Robin Scott-Elliot: Roll up for boxing's latest circus act where disrepute pays big dividends

 

There have been previous attempts to revive Jeux Sans Frontières but until yesterday they had never come to fruition. Now roll up, roll up at Upton Park on 14 July and watch David Haye and Dereck Chisora take the reputation of boxing to a new low. Perhaps they will be asked to try to peel an orange with their gloves on in between rounds, to add to the decorum of the occasion.

Thanks to the vagaries of the European Union's freedom of trade laws and the willingness of the Luxembourg Boxing Federation – clearly the place to go for fights of convenience – to put hard cash before the good of the sport, the ever-resourceful Frank Warren has managed to get his game across British frontiers and there is nothing the hapless British Boxing Board of Control can do about it.

It may be correct to suggest the BBBC has made an almighty mess of the situation and that there is nothing amiss here; that it is, as Warren put it, "legal and lawful". It will make those involved money and, no doubt, give an evening of entertainment and bumper viewing figures for the channel showing the fight. But that in no way makes it right.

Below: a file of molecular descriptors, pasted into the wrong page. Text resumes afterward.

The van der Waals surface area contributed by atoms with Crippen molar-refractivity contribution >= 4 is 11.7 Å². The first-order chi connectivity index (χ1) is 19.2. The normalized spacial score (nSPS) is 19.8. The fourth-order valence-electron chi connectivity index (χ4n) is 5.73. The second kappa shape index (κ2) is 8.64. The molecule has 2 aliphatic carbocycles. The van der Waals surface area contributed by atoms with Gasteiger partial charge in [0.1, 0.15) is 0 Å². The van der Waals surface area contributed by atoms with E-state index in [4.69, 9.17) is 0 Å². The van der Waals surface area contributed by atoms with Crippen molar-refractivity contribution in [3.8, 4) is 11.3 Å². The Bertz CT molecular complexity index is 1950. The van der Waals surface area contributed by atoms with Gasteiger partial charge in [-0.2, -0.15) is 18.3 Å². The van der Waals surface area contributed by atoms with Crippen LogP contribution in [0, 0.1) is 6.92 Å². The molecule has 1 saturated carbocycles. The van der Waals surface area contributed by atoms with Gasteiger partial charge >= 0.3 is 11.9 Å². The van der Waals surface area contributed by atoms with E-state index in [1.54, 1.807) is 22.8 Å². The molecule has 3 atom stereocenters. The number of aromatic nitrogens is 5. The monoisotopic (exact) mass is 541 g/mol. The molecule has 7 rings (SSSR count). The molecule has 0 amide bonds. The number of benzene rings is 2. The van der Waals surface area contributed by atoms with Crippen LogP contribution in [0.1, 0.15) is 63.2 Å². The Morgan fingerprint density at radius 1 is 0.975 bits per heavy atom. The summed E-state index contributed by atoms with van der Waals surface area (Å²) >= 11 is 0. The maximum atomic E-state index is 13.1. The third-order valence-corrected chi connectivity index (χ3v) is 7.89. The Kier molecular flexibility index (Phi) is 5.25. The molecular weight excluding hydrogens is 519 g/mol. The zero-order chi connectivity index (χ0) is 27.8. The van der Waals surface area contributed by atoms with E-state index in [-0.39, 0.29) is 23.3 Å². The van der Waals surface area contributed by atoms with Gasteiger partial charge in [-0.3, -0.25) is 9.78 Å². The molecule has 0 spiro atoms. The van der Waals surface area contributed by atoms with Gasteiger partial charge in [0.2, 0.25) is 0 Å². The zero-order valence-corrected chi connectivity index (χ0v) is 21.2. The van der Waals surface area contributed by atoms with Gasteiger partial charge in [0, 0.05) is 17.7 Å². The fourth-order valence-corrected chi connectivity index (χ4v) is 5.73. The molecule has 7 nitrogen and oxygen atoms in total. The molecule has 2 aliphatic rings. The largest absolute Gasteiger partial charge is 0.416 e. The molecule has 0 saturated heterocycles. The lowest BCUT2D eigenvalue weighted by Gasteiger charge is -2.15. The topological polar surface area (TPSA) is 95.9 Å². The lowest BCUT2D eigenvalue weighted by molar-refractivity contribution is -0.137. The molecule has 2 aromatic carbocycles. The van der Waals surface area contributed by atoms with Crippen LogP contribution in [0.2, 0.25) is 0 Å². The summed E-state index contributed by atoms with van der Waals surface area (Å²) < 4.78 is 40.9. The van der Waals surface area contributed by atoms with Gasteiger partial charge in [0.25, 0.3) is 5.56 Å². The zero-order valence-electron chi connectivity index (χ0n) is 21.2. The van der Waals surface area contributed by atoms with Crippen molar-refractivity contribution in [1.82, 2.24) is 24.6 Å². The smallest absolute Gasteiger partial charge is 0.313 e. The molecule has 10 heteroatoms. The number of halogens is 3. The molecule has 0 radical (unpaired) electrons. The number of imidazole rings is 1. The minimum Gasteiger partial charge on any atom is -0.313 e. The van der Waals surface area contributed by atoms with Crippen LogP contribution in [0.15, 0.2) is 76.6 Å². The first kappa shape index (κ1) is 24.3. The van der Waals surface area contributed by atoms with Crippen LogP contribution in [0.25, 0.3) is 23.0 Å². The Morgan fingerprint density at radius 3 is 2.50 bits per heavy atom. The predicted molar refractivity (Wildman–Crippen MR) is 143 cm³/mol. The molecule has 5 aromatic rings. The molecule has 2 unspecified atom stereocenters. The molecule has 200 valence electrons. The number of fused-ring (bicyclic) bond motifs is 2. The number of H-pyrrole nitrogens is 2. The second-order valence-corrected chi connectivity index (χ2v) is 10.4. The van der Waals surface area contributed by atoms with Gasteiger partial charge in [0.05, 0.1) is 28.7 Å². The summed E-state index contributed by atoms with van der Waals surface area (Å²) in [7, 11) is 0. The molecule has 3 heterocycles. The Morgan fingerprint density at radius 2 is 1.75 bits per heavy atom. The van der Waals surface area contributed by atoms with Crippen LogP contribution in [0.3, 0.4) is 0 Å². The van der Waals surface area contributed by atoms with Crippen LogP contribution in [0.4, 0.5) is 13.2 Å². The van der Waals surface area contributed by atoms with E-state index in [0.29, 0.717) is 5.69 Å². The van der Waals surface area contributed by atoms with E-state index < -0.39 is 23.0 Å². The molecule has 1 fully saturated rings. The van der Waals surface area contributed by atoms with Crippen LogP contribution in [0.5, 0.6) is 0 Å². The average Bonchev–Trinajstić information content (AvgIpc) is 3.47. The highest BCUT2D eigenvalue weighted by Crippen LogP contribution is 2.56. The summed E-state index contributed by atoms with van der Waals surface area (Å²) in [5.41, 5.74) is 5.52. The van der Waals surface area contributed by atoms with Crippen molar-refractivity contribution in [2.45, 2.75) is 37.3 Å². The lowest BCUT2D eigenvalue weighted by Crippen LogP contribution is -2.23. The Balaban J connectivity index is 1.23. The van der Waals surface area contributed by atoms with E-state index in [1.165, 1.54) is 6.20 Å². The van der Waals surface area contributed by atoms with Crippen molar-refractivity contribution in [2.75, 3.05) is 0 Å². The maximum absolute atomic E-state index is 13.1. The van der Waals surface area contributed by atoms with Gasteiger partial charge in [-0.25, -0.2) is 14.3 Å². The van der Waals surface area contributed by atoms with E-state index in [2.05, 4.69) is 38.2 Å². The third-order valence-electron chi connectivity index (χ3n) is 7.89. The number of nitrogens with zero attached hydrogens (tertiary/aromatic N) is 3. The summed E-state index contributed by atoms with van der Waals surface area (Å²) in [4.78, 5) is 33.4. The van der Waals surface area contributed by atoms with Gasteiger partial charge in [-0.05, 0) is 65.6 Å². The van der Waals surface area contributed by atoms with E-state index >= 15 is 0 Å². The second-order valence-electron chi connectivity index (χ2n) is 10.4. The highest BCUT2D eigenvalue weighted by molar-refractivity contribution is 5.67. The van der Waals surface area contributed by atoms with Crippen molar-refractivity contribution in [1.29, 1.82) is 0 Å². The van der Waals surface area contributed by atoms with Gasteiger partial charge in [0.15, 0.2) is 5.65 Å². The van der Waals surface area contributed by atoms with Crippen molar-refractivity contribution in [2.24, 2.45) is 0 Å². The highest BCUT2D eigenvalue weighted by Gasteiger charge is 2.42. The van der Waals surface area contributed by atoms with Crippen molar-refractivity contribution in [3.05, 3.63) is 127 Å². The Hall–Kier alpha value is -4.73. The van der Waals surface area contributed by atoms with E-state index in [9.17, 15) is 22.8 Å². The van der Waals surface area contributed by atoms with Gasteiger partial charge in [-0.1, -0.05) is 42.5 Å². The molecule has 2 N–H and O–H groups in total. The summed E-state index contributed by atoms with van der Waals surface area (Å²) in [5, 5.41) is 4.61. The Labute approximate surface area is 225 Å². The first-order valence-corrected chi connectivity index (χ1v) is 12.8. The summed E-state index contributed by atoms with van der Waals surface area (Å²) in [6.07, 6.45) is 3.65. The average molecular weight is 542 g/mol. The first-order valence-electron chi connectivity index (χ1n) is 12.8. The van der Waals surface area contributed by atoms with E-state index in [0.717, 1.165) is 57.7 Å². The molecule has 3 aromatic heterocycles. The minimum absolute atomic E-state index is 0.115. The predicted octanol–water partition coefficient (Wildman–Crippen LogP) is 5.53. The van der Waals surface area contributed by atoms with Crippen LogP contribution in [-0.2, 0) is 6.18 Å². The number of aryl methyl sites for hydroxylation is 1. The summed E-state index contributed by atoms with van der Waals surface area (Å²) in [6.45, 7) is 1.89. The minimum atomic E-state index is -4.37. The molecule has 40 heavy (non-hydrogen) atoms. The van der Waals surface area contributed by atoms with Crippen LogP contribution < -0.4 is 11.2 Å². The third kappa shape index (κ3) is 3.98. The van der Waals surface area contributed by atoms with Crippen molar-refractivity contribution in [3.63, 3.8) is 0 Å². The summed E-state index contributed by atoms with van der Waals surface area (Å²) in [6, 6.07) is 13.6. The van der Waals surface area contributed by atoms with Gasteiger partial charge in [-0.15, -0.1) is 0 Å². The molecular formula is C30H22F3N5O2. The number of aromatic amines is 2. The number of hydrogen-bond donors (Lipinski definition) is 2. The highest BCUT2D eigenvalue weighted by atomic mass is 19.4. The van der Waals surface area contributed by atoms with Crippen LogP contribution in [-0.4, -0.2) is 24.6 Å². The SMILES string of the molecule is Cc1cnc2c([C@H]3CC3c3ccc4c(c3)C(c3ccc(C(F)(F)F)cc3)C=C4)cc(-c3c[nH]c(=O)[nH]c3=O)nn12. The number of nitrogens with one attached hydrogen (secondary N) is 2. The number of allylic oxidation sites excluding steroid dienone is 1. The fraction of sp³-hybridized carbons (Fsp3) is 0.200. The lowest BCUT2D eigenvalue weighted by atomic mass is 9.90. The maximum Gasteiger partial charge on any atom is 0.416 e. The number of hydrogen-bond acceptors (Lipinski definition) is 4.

In what other sport – and for this fight that term should be attached only loosely, as this is a circus act – are the practitioners rewarded for bringing it into disrepute? That is without question what Haye and Chisora did in Munich in February.

"There are far worse things happening in sport," said Warren yesterday. No doubt there are, but in how many sports would an event like this have been able to go ahead? It makes an utter mockery of boxing's governance. Hugh Robertson, the sports minister, once called football the worst governed sport in this country – globally it is a tag that should be attached to boxing.

What would have happened had two England footballers, those at the top of their sporting profession in this country, as Haye and Chisora are in theirs, behaved in such a manner? The opprobrium would have come crashing down in tidal waves.

At the highest level, sports men and women have a duty of care to their sport. It is their responsibility, and it is a burden that comes along with the honour and glory (and the financial reward). These two men let down their sport, and to glory in that – as they and Warren are doing – is plainly and depressingly wrong.

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